This is a fun and easy pattern. The pillow covers are designed so you can easily slip them off and switch out with another style either for a quick change, or to dress up for a holiday. This isn’t just a Christmas pillow, you can make them for any time of year! One pillow can be completed in a few hours for the experienced seamstress.
Click images to enlarge if needed.
Supplies to make one pillow:
18 inch pillow form
5 various fabric strips measuring 4 1/2 x 20 inches for top
5/8 yard of cotton muslin (44” wide)
3/8 yard of fabric (44” wide) for binding, ribbon, & bow
3/8 yard of fabric (44” wide) for backing
3/4 yard of 100% cotton batting or 22” square scrap
(interfacing fleece also works well)
1 yard of medium weight fusible interfacing (20” wide)
Threads to match all fabrics
Walking foot (optional, but helpful)
Scissors, pins, sewing and embroidery needles, fabric marking chalk, pen or pencil, iron & ironing board, sewing machine, cutting mat with ruler & rotary cutter (optional), general sewing supplies
For basting the top layers together, I really LOVE basting spray. I always use “Spray N Bond” brand and it works so much better than pins or stitching for small projects like this. I’ve never had a gummed up needle from this product, and it holds my layers together beautifully while I’m stitching.
Important tips & general instructions:
**Read tips and instructions thoroughly before beginning.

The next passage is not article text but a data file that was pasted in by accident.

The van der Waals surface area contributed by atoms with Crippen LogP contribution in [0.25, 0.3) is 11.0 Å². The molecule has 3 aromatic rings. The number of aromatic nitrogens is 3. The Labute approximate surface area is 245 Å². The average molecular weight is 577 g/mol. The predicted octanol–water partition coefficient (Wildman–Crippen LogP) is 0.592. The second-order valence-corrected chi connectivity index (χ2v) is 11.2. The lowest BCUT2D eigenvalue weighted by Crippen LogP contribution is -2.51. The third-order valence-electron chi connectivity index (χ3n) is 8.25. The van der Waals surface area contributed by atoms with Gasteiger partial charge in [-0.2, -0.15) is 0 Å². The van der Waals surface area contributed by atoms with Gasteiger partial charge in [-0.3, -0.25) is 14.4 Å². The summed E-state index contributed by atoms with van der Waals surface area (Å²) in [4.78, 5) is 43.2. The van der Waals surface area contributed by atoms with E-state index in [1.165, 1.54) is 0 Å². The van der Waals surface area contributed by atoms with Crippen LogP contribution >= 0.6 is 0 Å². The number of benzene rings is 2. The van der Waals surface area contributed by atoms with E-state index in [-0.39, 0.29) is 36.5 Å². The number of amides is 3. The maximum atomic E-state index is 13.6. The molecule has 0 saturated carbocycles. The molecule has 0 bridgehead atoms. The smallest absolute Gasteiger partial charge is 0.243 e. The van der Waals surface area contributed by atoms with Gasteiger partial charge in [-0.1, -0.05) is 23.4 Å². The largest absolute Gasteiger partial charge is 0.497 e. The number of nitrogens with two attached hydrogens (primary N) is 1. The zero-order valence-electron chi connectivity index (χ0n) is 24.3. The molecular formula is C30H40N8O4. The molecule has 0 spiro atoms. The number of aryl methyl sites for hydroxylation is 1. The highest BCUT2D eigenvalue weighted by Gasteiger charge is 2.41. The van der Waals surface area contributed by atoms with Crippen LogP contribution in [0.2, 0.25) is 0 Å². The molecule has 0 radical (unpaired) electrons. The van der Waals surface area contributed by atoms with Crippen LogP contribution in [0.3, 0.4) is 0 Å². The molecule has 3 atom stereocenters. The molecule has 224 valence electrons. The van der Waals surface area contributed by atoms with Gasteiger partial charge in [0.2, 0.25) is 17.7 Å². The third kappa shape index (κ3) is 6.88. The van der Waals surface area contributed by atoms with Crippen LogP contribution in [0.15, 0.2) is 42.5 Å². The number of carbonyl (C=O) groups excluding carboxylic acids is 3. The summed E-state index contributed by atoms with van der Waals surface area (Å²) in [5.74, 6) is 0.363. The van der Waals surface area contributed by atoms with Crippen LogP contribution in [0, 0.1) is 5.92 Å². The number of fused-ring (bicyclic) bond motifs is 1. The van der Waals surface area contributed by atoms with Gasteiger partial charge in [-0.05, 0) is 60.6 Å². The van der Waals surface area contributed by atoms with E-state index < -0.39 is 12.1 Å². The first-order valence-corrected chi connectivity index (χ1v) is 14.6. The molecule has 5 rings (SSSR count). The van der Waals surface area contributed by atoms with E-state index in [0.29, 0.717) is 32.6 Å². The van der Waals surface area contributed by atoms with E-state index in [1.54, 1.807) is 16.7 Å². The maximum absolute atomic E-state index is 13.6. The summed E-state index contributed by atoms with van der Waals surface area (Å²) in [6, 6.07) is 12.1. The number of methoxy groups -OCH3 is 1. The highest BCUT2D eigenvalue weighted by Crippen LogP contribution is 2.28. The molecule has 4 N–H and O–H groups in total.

**Iron your fabrics before starting. If you will be pre-washing your fabrics, do not use a fabric softener. It can prevent your adhesive from the fusible interfacing from sticking when fusing. 100% cotton fabrics work best.
**Be sure to follow the manufacturer’s instructions for the fusible interfacing you will be using.
**Be sure to secure the beginning and the ending or your stitching with a couple of back stitches to secure your seams.
1. Piece your five (4 1/2 x 20 in) fabrics together to form a big square using 1/4 inch seam allowance. Press seams open. (image 1)
2. Cut your (ironed) cotton muslin into a square about 22 inches and place on your work surface. Center your 22 inch square of cotton batting over this. Center your pieced top on top of both of these layers, with right side facing up, smoothing as you go. Baste in place for machine quilting. You can use pins or stitching, but I always use the basting spray for small projects like this. It’s quick, easy, and it works very well. (image 2)
3. Take this to your sewing machine and stitch the three layers together. I just made long wavy lines going in the same direction as my seams. You can use any stitch pattern you like, I just really liked this effect. If you have a walking foot, it would be helpful here. If you don’t have one, just be sure to take your time and hold your fabric taught. Sine you are using a thin cotton batting or fleece interfacing, you really shouldn’t have a lot of shifting of layers. (image 3 & 4)
Take this piece back to your work table and cut this down to a perfect 19 inch square. Set this aside for right now. (image 5 & 6)